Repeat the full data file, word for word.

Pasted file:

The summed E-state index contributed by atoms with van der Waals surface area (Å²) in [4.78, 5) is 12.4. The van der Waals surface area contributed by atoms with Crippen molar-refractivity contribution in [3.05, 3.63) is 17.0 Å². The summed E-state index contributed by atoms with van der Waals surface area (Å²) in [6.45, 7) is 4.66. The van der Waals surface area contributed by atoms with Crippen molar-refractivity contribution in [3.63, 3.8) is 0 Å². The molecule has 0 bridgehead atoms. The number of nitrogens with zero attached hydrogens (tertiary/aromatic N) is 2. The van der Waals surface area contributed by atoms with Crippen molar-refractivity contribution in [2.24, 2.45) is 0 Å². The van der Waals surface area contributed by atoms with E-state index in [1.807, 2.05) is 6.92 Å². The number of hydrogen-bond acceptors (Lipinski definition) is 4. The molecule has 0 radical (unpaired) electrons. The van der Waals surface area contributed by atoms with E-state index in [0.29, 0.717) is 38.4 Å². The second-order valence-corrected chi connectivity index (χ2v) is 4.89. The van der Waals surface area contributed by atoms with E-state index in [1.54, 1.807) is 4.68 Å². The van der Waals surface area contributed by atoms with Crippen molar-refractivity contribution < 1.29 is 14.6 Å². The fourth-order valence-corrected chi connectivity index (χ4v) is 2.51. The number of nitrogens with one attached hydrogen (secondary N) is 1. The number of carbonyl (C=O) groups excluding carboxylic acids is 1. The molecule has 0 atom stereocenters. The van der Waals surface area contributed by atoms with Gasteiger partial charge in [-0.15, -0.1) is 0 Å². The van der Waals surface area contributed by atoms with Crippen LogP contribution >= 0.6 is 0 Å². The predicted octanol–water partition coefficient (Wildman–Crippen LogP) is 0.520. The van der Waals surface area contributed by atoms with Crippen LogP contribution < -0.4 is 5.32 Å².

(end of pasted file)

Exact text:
The summed E-state index contributed by atoms with van der Waals surface area (Å²) in [4.78, 5) is 12.4. The van der Waals surface area contributed by atoms with Crippen molar-refractivity contribution in [3.05, 3.63) is 17.0 Å². The summed E-state index contributed by atoms with van der Waals surface area (Å²) in [6.45, 7) is 4.66. The van der Waals surface area contributed by atoms with Crippen molar-refractivity contribution in [3.63, 3.8) is 0 Å². The molecule has 0 bridgehead atoms. The number of nitrogens with zero attached hydrogens (tertiary/aromatic N) is 2. The van der Waals surface area contributed by atoms with Crippen molar-refractivity contribution in [2.24, 2.45) is 0 Å². The van der Waals surface area contributed by atoms with E-state index in [1.807, 2.05) is 6.92 Å². The number of hydrogen-bond acceptors (Lipinski definition) is 4. The molecule has 0 radical (unpaired) electrons. The van der Waals surface area contributed by atoms with E-state index in [0.29, 0.717) is 38.4 Å². The second-order valence-corrected chi connectivity index (χ2v) is 4.89. The van der Waals surface area contributed by atoms with E-state index in [1.54, 1.807) is 4.68 Å². The van der Waals surface area contributed by atoms with Crippen molar-refractivity contribution < 1.29 is 14.6 Å². The fourth-order valence-corrected chi connectivity index (χ4v) is 2.51. The number of nitrogens with one attached hydrogen (secondary N) is 1. The number of carbonyl (C=O) groups excluding carboxylic acids is 1. The molecule has 0 atom stereocenters. The van der Waals surface area contributed by atoms with Gasteiger partial charge in [-0.15, -0.1) is 0 Å². The van der Waals surface area contributed by atoms with Crippen LogP contribution >= 0.6 is 0 Å². The predicted octanol–water partition coefficient (Wildman–Crippen LogP) is 0.520. The van der Waals surface area contributed by atoms with Crippen LogP contribution < -0.4 is 5.32 Å².